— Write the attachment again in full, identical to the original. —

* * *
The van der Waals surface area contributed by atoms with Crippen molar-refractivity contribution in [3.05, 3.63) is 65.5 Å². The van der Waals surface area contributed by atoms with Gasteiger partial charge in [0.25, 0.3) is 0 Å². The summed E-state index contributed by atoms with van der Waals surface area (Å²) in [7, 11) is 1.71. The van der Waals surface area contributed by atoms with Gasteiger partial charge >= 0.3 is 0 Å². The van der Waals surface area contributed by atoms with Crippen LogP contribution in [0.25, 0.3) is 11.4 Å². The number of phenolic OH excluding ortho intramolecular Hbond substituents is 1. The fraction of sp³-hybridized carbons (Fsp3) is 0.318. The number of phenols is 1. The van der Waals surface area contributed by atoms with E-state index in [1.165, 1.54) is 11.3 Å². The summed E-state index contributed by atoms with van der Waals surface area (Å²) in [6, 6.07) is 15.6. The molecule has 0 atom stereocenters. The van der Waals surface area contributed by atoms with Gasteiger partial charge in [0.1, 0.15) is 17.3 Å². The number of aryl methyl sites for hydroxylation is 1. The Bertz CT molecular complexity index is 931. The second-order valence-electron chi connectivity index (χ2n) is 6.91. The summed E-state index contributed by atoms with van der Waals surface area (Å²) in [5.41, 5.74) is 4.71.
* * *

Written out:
The van der Waals surface area contributed by atoms with Crippen molar-refractivity contribution in [3.05, 3.63) is 65.5 Å². The van der Waals surface area contributed by atoms with Gasteiger partial charge in [0.25, 0.3) is 0 Å². The summed E-state index contributed by atoms with van der Waals surface area (Å²) in [7, 11) is 1.71. The van der Waals surface area contributed by atoms with Gasteiger partial charge >= 0.3 is 0 Å². The van der Waals surface area contributed by atoms with Crippen LogP contribution in [0.25, 0.3) is 11.4 Å². The number of phenolic OH excluding ortho intramolecular Hbond substituents is 1. The fraction of sp³-hybridized carbons (Fsp3) is 0.318. The number of phenols is 1. The van der Waals surface area contributed by atoms with E-state index in [1.165, 1.54) is 11.3 Å². The summed E-state index contributed by atoms with van der Waals surface area (Å²) in [6, 6.07) is 15.6. The molecule has 0 atom stereocenters. The van der Waals surface area contributed by atoms with Gasteiger partial charge in [0.1, 0.15) is 17.3 Å². The number of aryl methyl sites for hydroxylation is 1. The Bertz CT molecular complexity index is 931. The second-order valence-electron chi connectivity index (χ2n) is 6.91. The summed E-state index contributed by atoms with van der Waals surface area (Å²) in [5.41, 5.74) is 4.71.